Christopher Brown of Fiserv: Lenders Warm Up to Open Banking

Christopher Brown is a Software Solutions Architect at Fiserv, Brookfield, Wis. He brings 20 years of experience to the role including experience as a front line mortgage loan officer. He can be reached at

Christopher Brown

As the concept of open banking has matured, so have approaches to its use.

In the lending industry, open banking, which typically involves the use of application programming interfaces to connect various systems in the cloud, already has a strong foothold. Now, as the federal government and other high profile financial services providers have embraced the cloud, lenders increasingly consider open banking a safe and efficient option to hosting services in their own data centers. This is a positive development for reasons that benefit borrowers and lenders alike.

A better overall borrower experience

It is very difficult to offer a streamlined origination experience without embracing open banking and the cloud.

Many proponents of open banking point to the seamlessness of system connectivity it enables. How lenders connect with partners throughout the mortgage process is critically important and has a marked impact on efficiency. Beyond efficiency, and perhaps the greatest advantage of open banking, is the positive impact it can have on the borrower experience.

Staying competitive in a purchase money market requires making the borrower experience as easy, efficient and stress-free as possible. One of the legacies of the COVID-19 pandemic is that it transformed the way American homebuyers view technology. More and more, they demand an intuitive digital experience that is in lockstep with how they live their lives and carry out a multitude of everyday transactions.

The challenge for lenders is that now many borrowers expect this digitally driven lending process to be quicker and easier than ever before. While securing a home loan will never be quite as straightforward as ordering takeout in a mobile app, the end-to-end process can be dramatically simplified when everything required to underwrite and approve the new loan is seamlessly connected via APIs in the cloud. This ensures the borrower is not shuttled from one system to another in service to a checklist.

Better cross-sell opportunity

Lenders who understand how to use open technologies successfully are far more likely to capitalize on and win more business in a purchase money market, and a better borrower experience during the mortgage loan origination process is only part of the equation. Open banking also makes it significantly easier to cross-sell other financial services products to mortgage borrowers. APIs don’t just connect the lender’s origination platform to third party service providers. They can also make it easy to connect to other core banking platforms in use by the institution which, in turn, facilitates the sharing of marketing information with internal sales departments.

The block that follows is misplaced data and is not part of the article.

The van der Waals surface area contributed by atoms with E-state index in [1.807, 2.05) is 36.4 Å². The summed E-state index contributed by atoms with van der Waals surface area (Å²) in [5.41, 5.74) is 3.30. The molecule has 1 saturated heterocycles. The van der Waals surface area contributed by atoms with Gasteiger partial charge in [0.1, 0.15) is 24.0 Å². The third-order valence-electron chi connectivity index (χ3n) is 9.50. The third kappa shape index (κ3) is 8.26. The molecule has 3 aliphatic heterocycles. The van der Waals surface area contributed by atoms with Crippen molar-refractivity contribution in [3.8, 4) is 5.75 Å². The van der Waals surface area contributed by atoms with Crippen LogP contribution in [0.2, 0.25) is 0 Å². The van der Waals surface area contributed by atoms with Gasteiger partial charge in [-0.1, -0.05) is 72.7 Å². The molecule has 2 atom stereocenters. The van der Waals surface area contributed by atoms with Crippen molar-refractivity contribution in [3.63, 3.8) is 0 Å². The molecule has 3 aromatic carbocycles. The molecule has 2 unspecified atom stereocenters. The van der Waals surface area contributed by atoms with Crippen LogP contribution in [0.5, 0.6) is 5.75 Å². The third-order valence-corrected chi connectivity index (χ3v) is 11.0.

The result is better targeted cross-sell opportunity and potentially a larger share of wallet, tasks that were much more difficult to accomplish when various disparate systems were cobbled together with hard-coded integrations. Even better, marketers and salespeople will know as soon as a bank customer or credit union member applies for a new mortgage, giving staff at the financial institution a better understanding of the customer.

Access to more data for better mortgage marketing

Of significant importance in the current market is the wealth of information that open banking provides, which can be used for better marketing. This is important both to acquire new low-cost leads and to reduce fallout during the origination process.

Open banking provides the tools to allow lenders and their technology developers to create their workflows that demonstrate their own secret sauce. In a market where borrowers are seeking pre-qualification or pre-approval from a number of lenders, those lenders who know more about the borrower and provide a better experience will have an edge in winning the business.

For example, running multiple automated underwriting systems may have been problematic in the past, but today open banking simplifies that process. Now, lenders who choose to run multiple automated underwriting engines will know if they can offer the borrower a better deal or an appraisal waiver from one of the investors. This is the type of attention to detail that can ultimately win them business.

The same is true when it comes to shopping for private mortgage insurance or other settlement services. The lender who knows how to offer their borrower a better deal will stand out above the competition — and this is one of the benefits of open banking.

While these are three compelling reasons to take open banking seriously, there are other benefits as well. Open banking allows the lender to:

  • Automate custom workflows more easily
  • Improve service levels from partners and other suppliers
  • Automate ordering and report ingestion
  • Verify the borrower and other stakeholders
  • Reduce human error through increased automation
  • Lower overall costs
  • Speed up loan origination cycle times

Open banking is here, and its impact on the world of lending is undeniable. Modern loan origination systems have been architected specifically to enable open banking, with robust API ecosystems that make it easy for lenders to start strategically and build up to their ideal workflows. Now is the perfect time to begin building those processes and reap the potential rewards.

(Views expressed in this article do not necessarily reflect policy of the Mortgage Bankers Association, nor do they connote an MBA endorsement of a specific company, product or service. MBA NewsLink welcomes your submissions. Inquiries can be sent to Mike Sorohan, editor, at; or Michael Tucker, editorial manager, at